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Tuesday, July 16, 2024

Conflict over management of Delhi’s Hotel Royal Plaza reaches NCLT

<p>Two brothers, Ashok K. Mittal and Ram Parshottam Mittal, also known as R.P. Mittal, are at odds over who controls the management and ownership of Hotel Queen Road Private Limited, also known as HQRPL, which owns the hotel property known as “Hotel Royal Plaza” in the nation’s capital. A petition has been filed in the NCLT regarding this dispute.<img decoding=”async” class=”alignnone wp-image-283975″ src=”https://www.theindiaprint.com/wp-content/uploads/2023/11/theindiaprint.com-conflict-over-management-of-delhis-hotel-royal-plaza-reaches-nclt-nclt-673×430-11z.jpg” alt=”theindiaprint.com conflict over management of delhis hotel royal plaza reaches nclt nclt 673×430 11z” width=”1510″ height=”965″ title=”Conflict over management of Delhi's Hotel Royal Plaza reaches NCLT 3″ srcset=”https://www.theindiaprint.com/wp-content/uploads/2023/11/theindiaprint.com-conflict-over-management-of-delhis-hotel-royal-plaza-reaches-nclt-nclt-673×430-11z.jpg 673w, https://www.theindiaprint.com/wp-content/uploads/2023/11/theindiaprint.com-conflict-over-management-of-delhis-hotel-royal-plaza-reaches-nclt-nclt-673×430-11z-150×96.jpg 150w” sizes=”(max-width: 1510px) 100vw, 1510px” /></p>
<p>The petition aims to confirm HQRPL’s status as a publicly traded corporation.</p>
<p>Additionally, it aims to certify that R.P. and Sarla Mittal’s removal from their directorships in the EOGM was legitimate and lawful.</p>
<p>Furthermore, the July 2009 rights issue was legitimate and lawful. The notification to subscribe for shares was sent to R.P. Mittal. As a result of their voluntary refusal to purchase shares, the R.P. Mittal group is unable to contest the rights issue.</p>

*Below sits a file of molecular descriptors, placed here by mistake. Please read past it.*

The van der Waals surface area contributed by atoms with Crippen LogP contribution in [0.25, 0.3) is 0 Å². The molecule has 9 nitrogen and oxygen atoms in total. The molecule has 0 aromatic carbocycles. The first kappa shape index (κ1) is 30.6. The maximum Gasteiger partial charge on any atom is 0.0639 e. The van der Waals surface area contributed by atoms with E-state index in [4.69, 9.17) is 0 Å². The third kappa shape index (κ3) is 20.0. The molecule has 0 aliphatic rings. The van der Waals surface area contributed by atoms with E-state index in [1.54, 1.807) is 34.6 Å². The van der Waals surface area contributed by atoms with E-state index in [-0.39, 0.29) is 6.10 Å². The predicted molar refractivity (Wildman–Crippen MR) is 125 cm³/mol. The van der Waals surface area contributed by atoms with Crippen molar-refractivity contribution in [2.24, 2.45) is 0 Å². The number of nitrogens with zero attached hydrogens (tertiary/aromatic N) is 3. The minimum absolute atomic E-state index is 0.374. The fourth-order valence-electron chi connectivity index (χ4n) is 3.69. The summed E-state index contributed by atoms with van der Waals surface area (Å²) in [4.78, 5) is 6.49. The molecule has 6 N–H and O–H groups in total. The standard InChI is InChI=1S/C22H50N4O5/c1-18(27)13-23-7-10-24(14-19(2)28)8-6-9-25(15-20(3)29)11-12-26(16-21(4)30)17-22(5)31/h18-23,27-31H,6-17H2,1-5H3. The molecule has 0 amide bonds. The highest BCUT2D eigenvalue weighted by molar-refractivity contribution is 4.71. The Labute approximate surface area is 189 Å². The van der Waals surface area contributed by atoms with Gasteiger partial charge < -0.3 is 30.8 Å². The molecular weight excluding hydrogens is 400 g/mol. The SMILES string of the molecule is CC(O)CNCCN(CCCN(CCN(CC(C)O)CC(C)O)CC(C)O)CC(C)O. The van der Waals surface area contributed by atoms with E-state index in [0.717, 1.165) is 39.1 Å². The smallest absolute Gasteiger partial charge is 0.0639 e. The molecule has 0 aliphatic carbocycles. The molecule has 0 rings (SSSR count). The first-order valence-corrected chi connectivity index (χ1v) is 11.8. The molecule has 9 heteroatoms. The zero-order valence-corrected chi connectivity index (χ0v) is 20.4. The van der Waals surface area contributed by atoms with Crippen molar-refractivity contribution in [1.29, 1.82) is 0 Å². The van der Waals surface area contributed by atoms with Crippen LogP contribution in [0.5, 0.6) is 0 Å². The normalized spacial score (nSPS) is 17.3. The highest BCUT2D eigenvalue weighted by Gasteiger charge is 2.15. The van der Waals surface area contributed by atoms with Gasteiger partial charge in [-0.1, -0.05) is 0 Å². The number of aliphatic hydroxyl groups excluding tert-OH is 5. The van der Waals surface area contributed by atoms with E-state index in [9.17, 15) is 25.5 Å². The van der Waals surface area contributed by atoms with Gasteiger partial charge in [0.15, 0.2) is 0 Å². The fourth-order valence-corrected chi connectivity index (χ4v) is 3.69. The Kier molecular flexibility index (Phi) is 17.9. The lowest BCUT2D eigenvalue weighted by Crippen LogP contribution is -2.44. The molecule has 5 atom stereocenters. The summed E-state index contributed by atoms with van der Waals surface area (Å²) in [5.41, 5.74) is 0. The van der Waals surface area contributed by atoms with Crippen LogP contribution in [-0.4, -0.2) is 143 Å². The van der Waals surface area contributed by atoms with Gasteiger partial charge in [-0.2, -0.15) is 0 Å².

<p>With 91.76 percent of the shares, the Ashok K. Mittal group has been in charge of and managing HQRPL since January 14, 2009. With only 8.24% of the market, the R.P. Mittal group is a minority shareholder.</p>
<p>A demerger strategy was authorized in 2002 as part of the ITDC’s disinvestment plan, transferring the hotel property to HQRPL, a newly established business.</p>
<p>When HQRPL (which was then governed by the Government/GOI) called an Extraordinary General Meeting (EOGM) on September 30, 2002, a special resolution was approved to turn the business into a public limited company.</p>
<p>When Ashok Mittal took over HQRPL in January 2009, the bank account was only holding Rs 2.82 lakhs and the company’s account had been labeled non-performing.</p>
<p>The hotel lacked a decent function center, swimming pool, and gym in addition to having subpar accommodations.</p>
<p>The hotel needed to be upgraded and renovated to match international standards as the ASIAD games drew near.</p>
<p>HQRPL decided to perform a rights issue of shares in response to the urgent need for funding, and on September 30, 2009, it sent out an offer letter.</p>
<p>HQRPL offered the shares at a fair price of Rs 40 (10+30) apiece, despite the fact that a valuer determined the market value of the shares to be Rs 143 per share.</p>
<p>In an application, R.P. Mittal requested a stay on the rights issue.</p>
<p>By a ruling dated August 18, 2009, the High Court declined to halt the rights issue, noting that the firm stands to gain from the rights issue since the price at which shares are being offered is much less than their market worth.</p>
<p>The court noted that R.P. Mittal would remain a majority shareholder if he subscribed, and that his choice to not subscribe would be the product of his own free will.</p>
<p>The planned offer of rights issue included nothing unlawful or repugnant, according to the top court.</p>
<p>It has been more than 14 years since the HQRPL rights dispute occurred.</p>
<p>The money raised by the rights sale was used to pay down HQRPL’s debt.</p>
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